Seeing the Pledge debate rage on social media recently I couldn’t help but think of my friend Duncan Reid who had very recently announced a campaign for his new album. Luckily it was barely hatched when he was able to pull the plug on the campaign and regroup to find a way around the shenanigans going on within Pledge Music. We decided to have a little catch-up and find out what’s going on round Duncan’s place?
You’ve always been self-sufficient when it comes to your solo career. Was it daunting or a welcome challenge when you first decided to start up a solo career from scratch?
It was daunting. I didn’t know how to make and release a record. Modern recording is very different from when I was in The Boys when we recorded onto 2-inch tape. It’s much more suited to DIY now. It’s very difficult to record drums at home on a proper kit (that’s why all these bedroom dance records use drum software programs) and you need to do that in a proper studio. But to a greater or lesser degree, if you spend about £2,000 on a good microphone, you can do the rest at home and mix it in a studio.
All of this was taught to me by Tony Barber (Ex Buzzcocks, Chelsea, Nirvana etc) when he produced our first 2 albums in a shed. We’ve settled on recording drums, bass and guitar in the studio because we want them to sound as good as possible and it’s not too time-consuming. What really takes the time on our records are the vocals because there are so many of them. One song might have over 20 vocal tracks on it so I do that at home. I also do keyboards as well. All of that gets emailed over to the studio to put with everything else and mixed.
These are the kind of things you have to learn how to do now because no record company is going to pay someone to do it for you when you play the music we play.
Similarly, you have to learn where to get CDs and LPs manufactured and find people who can design a sleeve for you. You need to get a digital distributor. I use AWAL who make all the tracks available on Apple Music, Spotify etc. I put the tracks on Bandcamp myself. You need a physical distributor to put the CDs and LPs in shops and online. Otherwise, you have to sort out your own Amazon and eBay accounts in every country in the world.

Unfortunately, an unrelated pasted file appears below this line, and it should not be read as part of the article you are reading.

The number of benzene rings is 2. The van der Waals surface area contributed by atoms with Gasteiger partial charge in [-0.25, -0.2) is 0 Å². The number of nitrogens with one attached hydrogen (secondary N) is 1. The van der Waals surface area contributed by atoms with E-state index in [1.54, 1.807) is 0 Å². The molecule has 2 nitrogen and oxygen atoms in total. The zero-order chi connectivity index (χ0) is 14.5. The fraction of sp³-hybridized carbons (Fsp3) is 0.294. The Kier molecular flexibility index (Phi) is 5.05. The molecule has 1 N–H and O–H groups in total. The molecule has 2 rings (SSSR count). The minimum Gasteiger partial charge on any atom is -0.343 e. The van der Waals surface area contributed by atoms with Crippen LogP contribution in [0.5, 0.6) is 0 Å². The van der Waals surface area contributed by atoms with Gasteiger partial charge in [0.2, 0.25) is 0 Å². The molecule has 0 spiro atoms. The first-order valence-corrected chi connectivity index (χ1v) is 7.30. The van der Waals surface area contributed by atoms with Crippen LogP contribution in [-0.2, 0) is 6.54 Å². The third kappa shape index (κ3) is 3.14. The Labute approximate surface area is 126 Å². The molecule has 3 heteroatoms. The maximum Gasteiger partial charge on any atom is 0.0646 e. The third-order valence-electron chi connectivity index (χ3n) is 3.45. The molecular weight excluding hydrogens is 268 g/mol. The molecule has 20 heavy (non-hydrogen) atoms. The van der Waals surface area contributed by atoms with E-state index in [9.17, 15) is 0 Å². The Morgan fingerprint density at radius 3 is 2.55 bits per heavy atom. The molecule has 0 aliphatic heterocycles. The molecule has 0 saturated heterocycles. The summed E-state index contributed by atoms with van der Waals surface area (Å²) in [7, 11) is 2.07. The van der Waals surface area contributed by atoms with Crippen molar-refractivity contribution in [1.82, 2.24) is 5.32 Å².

You have to learn about marketing, advertising on Facebook and other social media etc and, unless you want to spend a fortune every time, how to use photoshop and video editing software.
I had to pick all of this up from friends and paying to go on the odd course.
Just compare that with the seventies. Then you just played a gig and got drunk! But you know what? I really enjoy doing this stuff now. It requires a different sort of creativity and it makes me feel clever! Not just being a dumb musician getting ripped off. No one can do that because I’m paying all the bills!
Did you ever get involved during your time with The Boys? They had some infamous managerial decisions or how would you describe them, off the pitch distractions shall we say?
I hadn’t worked in the music business for decades and The Boys didn’t really put out any records after we reformed. We were discussing making one but I left before it was made. Probably just as well. There would have been blood on the floor if we’d been locked in a studio together.
As I said, the whole DIY side of it was completely unknown to me but I’m a quick learner. With The Boys, I did tend to be the one who worked with Steve Metcalfe in liaising with promoters. But everything was laid on a plate for The Boys really. Being an ex-bass player/singer of The Boys was very different. It’s getting to a stage now after 6 years where promoters contact me and I have a great network of friends like Janne Lagestrom in Sweden, Dany Torres in Spain, Cristo Blick in Argentina and Bernd Lange in Germany who help out, but in the early days I had to fight to get shows and to get people to show up. It was far more difficult than I expected.